We have learned to keep transparent tape around the house and truck to remove them when ever they are crawling around.  Mashing tape on one is a satisfying feeling but if I want real revenge, I touch it lightly, attaching it to the scutum (hard shell back on the thorax) only, leaving the legs free to struggle like a turtle on its back.  The result on this Lone Star Tick (Amblyomma americanum) can be seen in this video.

Dog Tick - Lander.edu
Spider anatomy - Lander.edu
To help you figure out some of the moving parts you can use diagrams of the ventral view of a dog tick from Landers University in South Carolina. Spiders and ticks are arachnids, generally eight-legged and with some anatomical features in common.  Consider a spider which has chelicera, fangs and pedipalps which you can see in a good macro photograph.  These structures are all packed away in the little tick gnathosoma, the curved proboscis-like device flailing up and down in the video, wondering where I went.

The gnathosoma is the business end of a tick from my perspective, the thing that penetrates the skin. For some of you this may be what my kids used to call "way too much information."  The pedipalps grasp a fold of skin and hang on while the chelicerae cut through the epidermis.  The hypostome penetrates the wound and its teeth anchors it, the part that is hanging on when your skin tents up as you pull on the tick with tweezers.  The pedipalps also anchor it as it feeds.

So what is the tick left with when you pull up its "anchor"?  Assuming you get all of the tick, it may still have some of your debris.  This from the lab's instructions*:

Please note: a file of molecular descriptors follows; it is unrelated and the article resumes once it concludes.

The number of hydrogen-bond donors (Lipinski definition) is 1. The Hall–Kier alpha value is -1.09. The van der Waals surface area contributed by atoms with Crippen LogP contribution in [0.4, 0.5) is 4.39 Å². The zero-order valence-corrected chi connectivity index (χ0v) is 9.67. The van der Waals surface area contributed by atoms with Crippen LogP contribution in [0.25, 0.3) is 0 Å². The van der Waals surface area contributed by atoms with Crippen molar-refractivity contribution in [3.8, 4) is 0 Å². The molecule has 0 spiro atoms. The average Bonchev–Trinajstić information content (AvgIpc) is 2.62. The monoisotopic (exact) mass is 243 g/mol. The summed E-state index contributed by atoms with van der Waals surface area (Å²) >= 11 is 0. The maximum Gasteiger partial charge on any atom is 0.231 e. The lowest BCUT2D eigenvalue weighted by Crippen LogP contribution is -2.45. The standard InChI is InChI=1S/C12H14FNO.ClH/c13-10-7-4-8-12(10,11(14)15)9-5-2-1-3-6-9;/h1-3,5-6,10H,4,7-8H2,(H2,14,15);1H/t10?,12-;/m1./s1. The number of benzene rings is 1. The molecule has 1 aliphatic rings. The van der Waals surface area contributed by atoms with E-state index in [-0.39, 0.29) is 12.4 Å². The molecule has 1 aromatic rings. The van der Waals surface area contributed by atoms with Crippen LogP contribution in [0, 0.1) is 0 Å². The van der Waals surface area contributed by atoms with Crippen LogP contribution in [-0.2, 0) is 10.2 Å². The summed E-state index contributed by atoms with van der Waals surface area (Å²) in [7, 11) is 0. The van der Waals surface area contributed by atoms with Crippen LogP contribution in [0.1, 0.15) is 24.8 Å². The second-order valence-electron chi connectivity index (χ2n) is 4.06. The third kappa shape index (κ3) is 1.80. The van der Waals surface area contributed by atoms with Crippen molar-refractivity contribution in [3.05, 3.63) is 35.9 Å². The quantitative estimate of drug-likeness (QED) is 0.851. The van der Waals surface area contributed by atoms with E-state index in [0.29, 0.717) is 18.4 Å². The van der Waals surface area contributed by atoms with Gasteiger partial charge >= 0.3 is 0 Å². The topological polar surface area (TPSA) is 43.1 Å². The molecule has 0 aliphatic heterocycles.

"If your (tick) specimen was torn abruptly from its host there is likely to be host skin still caught in the gnathosoma and it must be removed. Use fine forceps to extract it. As you will soon see, the gnathosoma is equipped with recurved (posteriorly pointing) teeth designed specifically to prevent what you are attempting to do, i.e. separate the tick from the host's skin. Remember that the teeth face posteriorly and move the skin in that direction to unhook it from the teeth. Then pull the skin anteriorly to remove it. Repeat the process as often as necessary to free the skin."
Once you have removed the tick with tweezers you can crush it by squeezing with both hands, roast it over a burning match or candle, or even flush it down the toilet.  Or you can save the water like we do and just stick it on a piece of tape and leave it on the edge of the sink with all the other pieces of tick tape as a way of keeping score.

--- Lone Star Tick details

Wednesday, May 24, 2017


Yesterday I hooked up the brush hog to the tractor and drove about 6 feet, then looked back to check its elevation and glimpsed something in the bare shaded ground beneath where it had rested.  I had been walking around the mower in the grass just seconds before.